Curating our Lives–New York, NY

During my art history days, I worked with many museum curators.  They can take a massive amount of information, be it art, text, or primary documents–and impressively pare it down to one angle, a definite idea.  Curators often look at an entire body of work and choose something unique or interesting to convey their collective ideas about an artist, a time, or a place.  I saw the perfect example of this a few weeks ago; I had a couple of hours to kill between teaching classes on the Upper East Side, so I popped into the Guggenheim for a viewing of Picasso Black and White.  Filtering Picasso’s prolific work through this one lens made for a really interesting exhibition, which unfortunately has now closed.  However, I’ve got a new exhibition on my radar: Bill Brandt:Shadow and Light, which opened on Wednesday at MoMA. It is curated by the wonderful Sarah Hermanson Meister, who I once interned for.  I’m sure it will be inspiring, so check it out if you can.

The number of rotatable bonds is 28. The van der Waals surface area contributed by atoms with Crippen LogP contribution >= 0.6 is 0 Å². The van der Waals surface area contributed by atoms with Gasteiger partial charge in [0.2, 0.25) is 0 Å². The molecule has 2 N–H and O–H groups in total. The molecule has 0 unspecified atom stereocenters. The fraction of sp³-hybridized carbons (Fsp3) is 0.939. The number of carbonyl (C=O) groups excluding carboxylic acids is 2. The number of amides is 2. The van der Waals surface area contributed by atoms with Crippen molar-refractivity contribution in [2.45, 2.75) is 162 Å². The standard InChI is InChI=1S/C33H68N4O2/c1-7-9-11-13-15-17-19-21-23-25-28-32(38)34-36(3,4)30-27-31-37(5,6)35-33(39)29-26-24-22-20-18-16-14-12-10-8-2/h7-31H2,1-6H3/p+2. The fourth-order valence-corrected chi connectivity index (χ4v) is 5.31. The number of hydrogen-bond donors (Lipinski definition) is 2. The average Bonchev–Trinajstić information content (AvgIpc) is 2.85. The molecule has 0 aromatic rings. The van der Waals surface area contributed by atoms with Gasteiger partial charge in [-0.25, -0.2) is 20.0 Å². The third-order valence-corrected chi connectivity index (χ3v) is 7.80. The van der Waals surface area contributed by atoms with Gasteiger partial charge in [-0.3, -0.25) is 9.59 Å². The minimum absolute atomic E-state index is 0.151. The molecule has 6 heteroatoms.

If you think about it, we are all the curators of our lives–choosing what to reveal (or not reveal) about ourselves, what to wear, and what to display in our homes.  Once you decide how you want to be interpreted by the world, there you have it–our outward “style”.  In a perfect world (a world in which I have hours of free time!), I’d set a rotating exhibition schedule in my house, replacing artwork with new, fresh images or rearranging timeless ones in a funky way.  Or at least I’d make good on my January resolution to complete a long awaited hall gallery in my “bowling alley”.  I’m still working on it (the brick walls have proven challenging to everything but a drill-bit), but I do promise to post a few more ideas about wall displays for all of your gorgeous photographs in the coming weeks.  In the meantime, here are a few snaps from my quick jaunt to the museum, which is always inspirational.  Thank you Picasso (and curators everywhere). Happy Friday!

*Photos courtesy of my trusty iPhone